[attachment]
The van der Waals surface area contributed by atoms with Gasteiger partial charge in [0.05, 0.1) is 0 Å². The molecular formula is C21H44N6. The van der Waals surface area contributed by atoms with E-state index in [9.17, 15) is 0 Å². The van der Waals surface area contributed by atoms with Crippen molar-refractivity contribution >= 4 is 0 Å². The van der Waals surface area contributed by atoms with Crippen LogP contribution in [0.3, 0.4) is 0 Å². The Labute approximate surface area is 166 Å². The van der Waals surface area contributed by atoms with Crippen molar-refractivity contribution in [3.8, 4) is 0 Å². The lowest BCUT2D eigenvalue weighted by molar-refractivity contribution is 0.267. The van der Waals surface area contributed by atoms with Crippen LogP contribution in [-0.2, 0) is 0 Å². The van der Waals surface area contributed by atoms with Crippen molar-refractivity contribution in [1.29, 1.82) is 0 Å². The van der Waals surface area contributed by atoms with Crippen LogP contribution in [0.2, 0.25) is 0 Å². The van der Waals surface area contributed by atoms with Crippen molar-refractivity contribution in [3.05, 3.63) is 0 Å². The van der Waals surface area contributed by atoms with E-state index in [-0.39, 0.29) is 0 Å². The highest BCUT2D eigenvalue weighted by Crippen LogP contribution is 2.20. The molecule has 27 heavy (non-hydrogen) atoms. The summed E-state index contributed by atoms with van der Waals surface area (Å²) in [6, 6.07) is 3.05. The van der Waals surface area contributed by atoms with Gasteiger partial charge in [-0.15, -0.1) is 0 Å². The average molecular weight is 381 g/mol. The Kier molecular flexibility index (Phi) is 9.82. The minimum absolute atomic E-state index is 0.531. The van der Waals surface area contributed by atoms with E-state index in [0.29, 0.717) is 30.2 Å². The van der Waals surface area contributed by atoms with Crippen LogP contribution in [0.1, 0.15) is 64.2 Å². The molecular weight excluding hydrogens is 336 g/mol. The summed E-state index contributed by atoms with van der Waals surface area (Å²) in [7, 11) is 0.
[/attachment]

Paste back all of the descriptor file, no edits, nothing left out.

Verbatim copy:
The van der Waals surface area contributed by atoms with Gasteiger partial charge in [0.05, 0.1) is 0 Å². The molecular formula is C21H44N6. The van der Waals surface area contributed by atoms with E-state index in [9.17, 15) is 0 Å². The van der Waals surface area contributed by atoms with Crippen molar-refractivity contribution >= 4 is 0 Å². The van der Waals surface area contributed by atoms with Crippen LogP contribution in [0.3, 0.4) is 0 Å². The Labute approximate surface area is 166 Å². The van der Waals surface area contributed by atoms with Crippen molar-refractivity contribution in [3.8, 4) is 0 Å². The lowest BCUT2D eigenvalue weighted by molar-refractivity contribution is 0.267. The van der Waals surface area contributed by atoms with Crippen LogP contribution in [-0.2, 0) is 0 Å². The van der Waals surface area contributed by atoms with Crippen molar-refractivity contribution in [1.29, 1.82) is 0 Å². The van der Waals surface area contributed by atoms with Crippen LogP contribution in [0.2, 0.25) is 0 Å². The van der Waals surface area contributed by atoms with Crippen molar-refractivity contribution in [3.05, 3.63) is 0 Å². The van der Waals surface area contributed by atoms with E-state index in [-0.39, 0.29) is 0 Å². The highest BCUT2D eigenvalue weighted by Crippen LogP contribution is 2.20. The molecule has 27 heavy (non-hydrogen) atoms. The summed E-state index contributed by atoms with van der Waals surface area (Å²) in [6, 6.07) is 3.05. The van der Waals surface area contributed by atoms with Gasteiger partial charge in [-0.15, -0.1) is 0 Å². The average molecular weight is 381 g/mol. The Kier molecular flexibility index (Phi) is 9.82. The minimum absolute atomic E-state index is 0.531. The van der Waals surface area contributed by atoms with E-state index in [0.29, 0.717) is 30.2 Å². The van der Waals surface area contributed by atoms with Crippen LogP contribution in [0.1, 0.15) is 64.2 Å². The molecular weight excluding hydrogens is 336 g/mol. The summed E-state index contributed by atoms with van der Waals surface area (Å²) in [7, 11) is 0.